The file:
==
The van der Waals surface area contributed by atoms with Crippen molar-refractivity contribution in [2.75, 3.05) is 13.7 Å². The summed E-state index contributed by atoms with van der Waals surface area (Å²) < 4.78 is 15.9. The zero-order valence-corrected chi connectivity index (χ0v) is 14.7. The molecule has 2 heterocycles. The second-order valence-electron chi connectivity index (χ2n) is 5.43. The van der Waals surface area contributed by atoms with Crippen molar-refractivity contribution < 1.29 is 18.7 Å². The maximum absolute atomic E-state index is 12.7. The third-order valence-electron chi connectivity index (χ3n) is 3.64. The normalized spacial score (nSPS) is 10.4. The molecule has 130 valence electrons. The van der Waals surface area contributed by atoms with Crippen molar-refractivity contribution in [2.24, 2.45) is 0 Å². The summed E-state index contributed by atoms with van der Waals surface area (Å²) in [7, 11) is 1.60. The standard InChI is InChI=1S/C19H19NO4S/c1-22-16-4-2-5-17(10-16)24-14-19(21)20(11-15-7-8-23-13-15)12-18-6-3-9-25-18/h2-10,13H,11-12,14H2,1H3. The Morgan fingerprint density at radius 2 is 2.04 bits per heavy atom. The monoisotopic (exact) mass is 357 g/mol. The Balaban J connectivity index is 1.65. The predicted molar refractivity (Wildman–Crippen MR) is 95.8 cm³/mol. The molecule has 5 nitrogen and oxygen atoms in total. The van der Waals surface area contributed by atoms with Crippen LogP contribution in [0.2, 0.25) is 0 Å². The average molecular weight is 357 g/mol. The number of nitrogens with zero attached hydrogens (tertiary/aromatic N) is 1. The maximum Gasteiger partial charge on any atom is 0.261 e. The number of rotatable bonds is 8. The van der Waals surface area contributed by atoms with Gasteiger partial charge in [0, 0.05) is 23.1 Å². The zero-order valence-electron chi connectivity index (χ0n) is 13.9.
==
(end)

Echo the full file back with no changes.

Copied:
The van der Waals surface area contributed by atoms with Crippen molar-refractivity contribution in [2.75, 3.05) is 13.7 Å². The summed E-state index contributed by atoms with van der Waals surface area (Å²) < 4.78 is 15.9. The zero-order valence-corrected chi connectivity index (χ0v) is 14.7. The molecule has 2 heterocycles. The second-order valence-electron chi connectivity index (χ2n) is 5.43. The van der Waals surface area contributed by atoms with Crippen molar-refractivity contribution < 1.29 is 18.7 Å². The maximum absolute atomic E-state index is 12.7. The third-order valence-electron chi connectivity index (χ3n) is 3.64. The normalized spacial score (nSPS) is 10.4. The molecule has 130 valence electrons. The van der Waals surface area contributed by atoms with Crippen molar-refractivity contribution in [2.24, 2.45) is 0 Å². The summed E-state index contributed by atoms with van der Waals surface area (Å²) in [7, 11) is 1.60. The standard InChI is InChI=1S/C19H19NO4S/c1-22-16-4-2-5-17(10-16)24-14-19(21)20(11-15-7-8-23-13-15)12-18-6-3-9-25-18/h2-10,13H,11-12,14H2,1H3. The Morgan fingerprint density at radius 2 is 2.04 bits per heavy atom. The monoisotopic (exact) mass is 357 g/mol. The Balaban J connectivity index is 1.65. The predicted molar refractivity (Wildman–Crippen MR) is 95.8 cm³/mol. The molecule has 5 nitrogen and oxygen atoms in total. The van der Waals surface area contributed by atoms with Crippen LogP contribution in [0.2, 0.25) is 0 Å². The average molecular weight is 357 g/mol. The number of nitrogens with zero attached hydrogens (tertiary/aromatic N) is 1. The maximum Gasteiger partial charge on any atom is 0.261 e. The number of rotatable bonds is 8. The van der Waals surface area contributed by atoms with Gasteiger partial charge in [0, 0.05) is 23.1 Å². The zero-order valence-electron chi connectivity index (χ0n) is 13.9.